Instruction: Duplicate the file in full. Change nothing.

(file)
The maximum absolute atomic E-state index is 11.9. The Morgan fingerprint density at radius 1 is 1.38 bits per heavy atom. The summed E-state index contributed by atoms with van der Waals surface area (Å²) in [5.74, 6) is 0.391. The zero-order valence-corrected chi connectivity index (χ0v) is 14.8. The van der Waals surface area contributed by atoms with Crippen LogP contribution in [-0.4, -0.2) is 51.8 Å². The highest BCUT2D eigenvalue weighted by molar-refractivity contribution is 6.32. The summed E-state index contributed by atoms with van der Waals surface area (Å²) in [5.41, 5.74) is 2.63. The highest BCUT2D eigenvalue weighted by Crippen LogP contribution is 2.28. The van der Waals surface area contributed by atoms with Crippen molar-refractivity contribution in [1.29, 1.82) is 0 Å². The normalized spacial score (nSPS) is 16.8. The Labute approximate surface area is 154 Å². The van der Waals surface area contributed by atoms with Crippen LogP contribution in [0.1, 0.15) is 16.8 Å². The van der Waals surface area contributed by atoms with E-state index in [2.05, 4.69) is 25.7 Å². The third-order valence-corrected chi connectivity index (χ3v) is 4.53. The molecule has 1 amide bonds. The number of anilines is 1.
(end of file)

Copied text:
The maximum absolute atomic E-state index is 11.9. The Morgan fingerprint density at radius 1 is 1.38 bits per heavy atom. The summed E-state index contributed by atoms with van der Waals surface area (Å²) in [5.74, 6) is 0.391. The zero-order valence-corrected chi connectivity index (χ0v) is 14.8. The van der Waals surface area contributed by atoms with Crippen LogP contribution in [-0.4, -0.2) is 51.8 Å². The highest BCUT2D eigenvalue weighted by molar-refractivity contribution is 6.32. The summed E-state index contributed by atoms with van der Waals surface area (Å²) in [5.41, 5.74) is 2.63. The highest BCUT2D eigenvalue weighted by Crippen LogP contribution is 2.28. The van der Waals surface area contributed by atoms with Crippen molar-refractivity contribution in [1.29, 1.82) is 0 Å². The normalized spacial score (nSPS) is 16.8. The Labute approximate surface area is 154 Å². The van der Waals surface area contributed by atoms with Crippen LogP contribution in [0.1, 0.15) is 16.8 Å². The van der Waals surface area contributed by atoms with E-state index in [2.05, 4.69) is 25.7 Å². The third-order valence-corrected chi connectivity index (χ3v) is 4.53. The molecule has 1 amide bonds. The number of anilines is 1.